Christiaan Vorkink first became fascinated with the world of computer technology during his sophomore year at Yale when he took a class called Computers and the Law in 1996—the height of the dot-com boom. “The existing legal world was being forced to adapt to this cool, new medium which had never before existed,” said Vorkink, “it was the best class in my four years of Yale.”
More than a decade later, he now works at True Ventures, a venture capital firm that focuses on supporting the needs of early stage entrepreneurs. He joined the company in 2008, after his four years at Yale (where he ran the Branford website and taught himself to code in the process) and after working as a senior analyst at the venture capital research group Cambridge Associates in Boston.
Vorkink joined True because the model of “more venture, less capital” really resonated with him. The company takes bolder risks earlier, writing small checks to teams of two or three entrepreneurs — or “Founders” as the company refers to them —who have the beginnings of an idea, and help them transform the idea into reality. “Our focus is starting something from nothing, from an idea that no one else has done,” says Vorkink, “ to do something that is fundamentally different and fundamentally risky.”
Although True Ventures starts small, it does not think small. Starting small, with less capital,allows room for greater creativity and more opportunities for creating higher returns. “Sure, lots of our investments will lose all of our money,” says Vorkink, “a certain subset, however will be very successful, we hope. Phenomenally successful. And they will produce a return that will more than compensate for everything lost.”
As someone who enjoys teaching and believes deeply in the significance of education, Vorkink is also drawn to the uniquely people-centered approach of the firm. In their process for selecting Founders to work with, the company does not have a checklist or explicit formula to go through. “It’s a very human oriented process, and qualitative analysis,” Vorkink explains. “There are few numbers to crunch.”
A crucial requirement that they look for in their founders, is enthusiasm. Vorkink says he looks for passion and conviction. The typical client they seek out, are “people who want to start a company because they are so focused on solving a particular problem, because they can’t notsolve it.” These type of people not only usually have a deep domain expertise in the realm they are trying to create a start-up in, they are most likely to carry an idea through all the way.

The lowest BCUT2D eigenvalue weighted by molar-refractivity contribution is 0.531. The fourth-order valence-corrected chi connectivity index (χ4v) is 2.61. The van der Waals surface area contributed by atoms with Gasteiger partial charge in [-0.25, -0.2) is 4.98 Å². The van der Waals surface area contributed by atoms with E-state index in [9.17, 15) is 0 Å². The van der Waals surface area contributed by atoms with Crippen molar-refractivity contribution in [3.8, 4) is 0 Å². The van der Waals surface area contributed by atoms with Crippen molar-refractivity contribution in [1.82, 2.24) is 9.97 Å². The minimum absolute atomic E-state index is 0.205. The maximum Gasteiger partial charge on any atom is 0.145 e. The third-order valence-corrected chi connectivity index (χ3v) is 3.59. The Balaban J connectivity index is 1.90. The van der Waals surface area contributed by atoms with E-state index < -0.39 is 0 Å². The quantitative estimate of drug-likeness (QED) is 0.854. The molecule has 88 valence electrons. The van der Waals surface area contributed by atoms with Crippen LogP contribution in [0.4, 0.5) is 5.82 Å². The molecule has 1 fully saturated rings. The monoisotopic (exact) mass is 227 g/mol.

This people-oriented approach is reflected in every aspect of how the firm functions. When looking for and recruiting new founders, True Ventures rarely spends time at conferences and trade shows — most of the investments that the company makes were referred to the firm by people that they already know well. The core investment team itself, which consists of ten people, is relatively small. A typical day consists of a lot of talking with one another, talking to the investors, gauging and soaking in their ideas.
“It’s not a sit behind a desk and wait for things to come your way kind of job,” explains Vorkink. “You have to be connected to the best people with the best ideas, you have to be part of the conversation. You don’t get that by sitting back. There is no typical day working at True Ventures. Although on Tuesdays, the investment team meets as a group all through midday, everyone is out of the office on Monday, Wednesday and Friday, busy absorbing new ideas.
In this kind of work environment, the two qualities that a True employee must have is, according to Vorkink, a “combination of optimism and empathy.” Optimism is important, because “if you work in our business and your are fundamentally skeptical, you won’t make many investments,” says Vorkink. “The empathy is important too because when these single founders start businesses, they are by themselves, and need somebody to talk to, bounce ideas off.” Openness, candor and the ability to community thoughtfully and empathetically are of vital importance to create strong working relationships with the Founders, and therefore the future success of their startup.
Timing however, is of course, an important factor that distinguishes success from failure. “There have been lots of great ideas that haven’t worked out because of market conditions.” Vorkink raises as an example the startup Webvan, one of the largest dot-com flops in history. Webvan, headquartered in Foster City, California, was an online “credit and delivery” grocery business that went bankrupt in 2001. “It didn’t work in 1999 because the infrastructure simply wasn’t there and the business was too expensive,” says Vorkink. “But fast forward to 2012, and now there’s a company here in San Francisco called Instacart, that’s doing well because the conditions are now in place — everyone has a mobile phone, and there is a labor force much more attuned to specific tasks.”
Although you can’t, as Vorkink states, “control luck and good fortune,” what you can do, ultimately, is to cultivate deep relationships with your clients. It is this combination of teaching and innovation that has always appealed to Vorkink, and forms the crux of True Ventures mission as a firm.
In fact, since 2009, True Ventures has been running the True Entrepreneur Corps (TEC) program, bringing undergraduates from across the country to the San Francisco Bay area to spend the summer with their portfolio companies and learn firsthand what it is like to work at a startup. These however, are not just summer internships. “A TEC fellow will sometimes end up being part of a company that we fund in the future,” says Vorkink. “This is about nurturing an entrepreneurial community, about inspiring the next generation of entrepreneurs. Who knows? In a couple of years, they could be running a company that we decide to fund.”